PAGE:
Using an artificial insemination and embryo transfer program has given Woodbury the chance to put together some pedigrees that are packed with high-performers, and lets those high-performing mares continue to excel while getting their offspring on the ground. For example, Rosas Cantina CC, a 2010 buckskin mare out of Dash Ta Vanila, has been to the NFR five times with 15-time NFR qualifier Lisa Lockhart. The 11-year-old mare has lifetime earnings of $420,000, and 13 foals on the ground. Woodbury was able to experiment extensively with different crosses, including First Down Dash, which produced Lucky Wonder Horse.   

Lucky Wonder Horse, owned by Myers Performance Horses, is a prime example of Woodbury finding the best pedigrees he could, and putting them together. Lucky’s papers include Dash For Cash, Corona Cartel, Rocket Wrangler, Gallant Jet, Holland Ease, and Dash Ta Fame. Notable females on his papers include Find A Buyer, Rose Bug, Corona Chick, and SX Frenchmans Vanila.  

Woodbury is excited about some of the other horses entering the arena in the coming year, as several of the horses he’s produced are ready for competition, including Jaguarr, a stallion by Dash Ta Fame and out of Rosas Cantina.  

Woodbury uses a computer program called PedigreeBiz to view the crosses of bloodlines, up to four generations back, before ever making a decision. “I do know one thing, the most important thing is that the mare has a pedigree. If the mare performs and is a champion, that’s even better. But the pedigree is something that I need,” he says.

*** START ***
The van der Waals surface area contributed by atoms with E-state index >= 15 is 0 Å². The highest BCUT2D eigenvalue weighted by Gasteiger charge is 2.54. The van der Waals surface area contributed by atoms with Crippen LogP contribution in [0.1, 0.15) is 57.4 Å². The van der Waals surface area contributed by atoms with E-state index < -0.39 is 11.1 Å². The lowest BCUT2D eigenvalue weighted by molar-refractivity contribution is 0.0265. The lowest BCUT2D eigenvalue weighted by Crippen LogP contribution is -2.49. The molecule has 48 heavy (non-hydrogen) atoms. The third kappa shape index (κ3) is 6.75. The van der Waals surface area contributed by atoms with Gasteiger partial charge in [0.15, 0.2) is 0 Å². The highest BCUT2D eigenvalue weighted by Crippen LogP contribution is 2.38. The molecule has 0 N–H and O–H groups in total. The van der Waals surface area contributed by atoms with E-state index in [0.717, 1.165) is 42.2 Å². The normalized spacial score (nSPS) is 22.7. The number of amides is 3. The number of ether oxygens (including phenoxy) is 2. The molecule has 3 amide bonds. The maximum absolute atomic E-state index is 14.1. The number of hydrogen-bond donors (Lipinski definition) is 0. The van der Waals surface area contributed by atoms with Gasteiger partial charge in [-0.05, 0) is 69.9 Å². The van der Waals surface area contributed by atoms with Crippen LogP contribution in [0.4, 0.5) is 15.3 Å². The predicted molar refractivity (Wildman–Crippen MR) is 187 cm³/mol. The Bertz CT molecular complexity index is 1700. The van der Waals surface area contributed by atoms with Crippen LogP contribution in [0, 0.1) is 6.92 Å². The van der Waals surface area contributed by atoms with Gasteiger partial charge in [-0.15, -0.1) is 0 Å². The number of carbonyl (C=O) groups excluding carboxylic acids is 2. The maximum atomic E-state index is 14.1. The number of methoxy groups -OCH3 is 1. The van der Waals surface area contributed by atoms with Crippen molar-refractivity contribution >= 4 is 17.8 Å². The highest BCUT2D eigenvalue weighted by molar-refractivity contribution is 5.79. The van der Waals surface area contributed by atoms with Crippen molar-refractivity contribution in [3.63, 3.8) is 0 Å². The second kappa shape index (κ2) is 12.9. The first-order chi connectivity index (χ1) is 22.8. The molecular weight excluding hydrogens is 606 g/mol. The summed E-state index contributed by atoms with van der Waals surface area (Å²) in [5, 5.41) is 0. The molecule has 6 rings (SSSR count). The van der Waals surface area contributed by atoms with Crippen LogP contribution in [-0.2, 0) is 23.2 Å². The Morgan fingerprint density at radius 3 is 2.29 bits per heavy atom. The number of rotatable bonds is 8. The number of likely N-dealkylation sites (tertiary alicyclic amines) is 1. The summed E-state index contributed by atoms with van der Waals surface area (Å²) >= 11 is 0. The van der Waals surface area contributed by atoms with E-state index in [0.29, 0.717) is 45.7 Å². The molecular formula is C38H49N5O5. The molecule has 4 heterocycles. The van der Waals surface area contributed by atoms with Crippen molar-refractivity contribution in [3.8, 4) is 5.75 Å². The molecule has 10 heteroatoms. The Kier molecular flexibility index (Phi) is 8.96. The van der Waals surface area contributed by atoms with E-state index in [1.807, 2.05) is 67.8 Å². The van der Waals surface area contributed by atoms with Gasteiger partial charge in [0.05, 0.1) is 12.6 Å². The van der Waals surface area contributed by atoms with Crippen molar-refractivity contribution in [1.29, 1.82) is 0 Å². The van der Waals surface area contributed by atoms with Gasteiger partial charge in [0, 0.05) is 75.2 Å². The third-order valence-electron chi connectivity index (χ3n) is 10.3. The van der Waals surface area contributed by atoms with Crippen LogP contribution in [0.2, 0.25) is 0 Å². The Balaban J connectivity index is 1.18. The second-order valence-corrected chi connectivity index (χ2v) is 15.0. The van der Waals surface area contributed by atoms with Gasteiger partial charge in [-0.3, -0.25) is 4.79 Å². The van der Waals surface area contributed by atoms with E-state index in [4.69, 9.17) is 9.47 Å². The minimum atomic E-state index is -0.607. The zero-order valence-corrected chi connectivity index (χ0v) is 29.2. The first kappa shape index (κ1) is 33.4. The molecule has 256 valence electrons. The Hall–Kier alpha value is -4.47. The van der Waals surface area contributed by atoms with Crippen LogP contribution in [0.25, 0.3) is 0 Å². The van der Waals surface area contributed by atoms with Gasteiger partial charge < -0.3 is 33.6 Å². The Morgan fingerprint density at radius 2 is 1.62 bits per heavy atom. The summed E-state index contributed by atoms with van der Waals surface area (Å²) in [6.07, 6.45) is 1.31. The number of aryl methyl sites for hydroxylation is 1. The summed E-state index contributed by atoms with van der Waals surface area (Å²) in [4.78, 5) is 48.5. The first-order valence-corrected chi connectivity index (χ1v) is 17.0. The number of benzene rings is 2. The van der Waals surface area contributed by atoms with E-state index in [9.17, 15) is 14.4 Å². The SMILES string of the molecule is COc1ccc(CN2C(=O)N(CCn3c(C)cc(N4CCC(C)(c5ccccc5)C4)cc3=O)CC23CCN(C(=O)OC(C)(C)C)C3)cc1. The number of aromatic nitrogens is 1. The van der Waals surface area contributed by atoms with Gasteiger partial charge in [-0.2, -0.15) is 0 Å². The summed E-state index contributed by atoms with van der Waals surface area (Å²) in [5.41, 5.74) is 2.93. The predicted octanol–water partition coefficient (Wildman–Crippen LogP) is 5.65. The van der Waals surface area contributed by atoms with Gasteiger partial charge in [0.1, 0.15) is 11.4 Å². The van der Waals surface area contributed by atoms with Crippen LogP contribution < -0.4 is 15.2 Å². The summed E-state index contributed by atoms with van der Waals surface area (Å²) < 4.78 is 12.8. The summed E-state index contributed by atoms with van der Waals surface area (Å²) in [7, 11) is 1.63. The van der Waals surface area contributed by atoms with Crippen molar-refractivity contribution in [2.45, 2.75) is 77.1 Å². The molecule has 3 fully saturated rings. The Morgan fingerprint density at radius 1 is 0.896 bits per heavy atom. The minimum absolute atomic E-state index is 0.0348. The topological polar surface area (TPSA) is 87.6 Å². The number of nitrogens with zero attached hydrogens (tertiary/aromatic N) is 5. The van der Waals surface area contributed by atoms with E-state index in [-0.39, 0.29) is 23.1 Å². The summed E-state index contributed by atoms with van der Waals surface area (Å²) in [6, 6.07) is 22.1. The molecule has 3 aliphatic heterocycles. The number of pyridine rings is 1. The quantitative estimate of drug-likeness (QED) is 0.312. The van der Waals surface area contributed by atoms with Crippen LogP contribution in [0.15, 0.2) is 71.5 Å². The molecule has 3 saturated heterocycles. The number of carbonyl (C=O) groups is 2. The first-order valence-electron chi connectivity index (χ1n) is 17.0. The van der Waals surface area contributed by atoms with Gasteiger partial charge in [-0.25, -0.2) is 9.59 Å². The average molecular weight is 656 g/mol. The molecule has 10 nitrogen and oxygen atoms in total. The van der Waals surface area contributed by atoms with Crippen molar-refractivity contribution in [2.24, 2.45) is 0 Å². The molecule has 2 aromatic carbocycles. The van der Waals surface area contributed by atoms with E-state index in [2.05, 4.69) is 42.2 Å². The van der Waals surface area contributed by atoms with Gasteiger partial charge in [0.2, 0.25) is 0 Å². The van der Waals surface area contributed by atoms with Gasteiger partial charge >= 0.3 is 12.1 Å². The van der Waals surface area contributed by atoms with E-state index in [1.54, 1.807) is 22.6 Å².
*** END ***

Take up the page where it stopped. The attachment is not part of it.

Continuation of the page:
A year ago, two fillies were born that Woodbury is especially excited about, both out of Rosas Cantina CC, one by Tres Seis  (the sire of Tell Em Belle; $2+ million dollar sire) and the other by One Famous Eagle ($1.3 million LTE). Early this spring, Woodbury welcomed two more babies with promise of pedigree, also out of Rosas Cantina CC, one repeating the same cross with Tres Seis and the other by Epic Leader ($1 million+ sire).  

Last year, he crossed Tell Em Celina (Corona Cartel x Tell Em Belle) with Metallic Cat for a unique cross with the same depth of pedigree that he consistently seeks. “She’s a really beautiful filly. It’s the sire’s pedigree that’s packed, and I think that’s a good thing. We’re always experimenting,” he says.  

One of his most prized babies was born last year. Woodbury crossed Tell Em Celina on her grand-sire, Tres Seis, and got Tell Em Lucille, which is a “carbon copy” of Tell Em Belle. “I like that mating and I did it again and I’ll get more,” he said.  

When raising horses, Woodbury finds that success in the long run is in the small details starting from birth. “Everything starts as babies. When we are getting them halter broke, the only thing we want to avoid is having a bad experience. If they have a bad experience, that’s stored back there and it’s going to come out again,” he says. Handling, tying out, repetition, and lots of handling gets their colts very gentle before moving onto their new owners or the training process.  

As for weaning, he pays close attention the condition and growth of the babies before pulling them from the mare.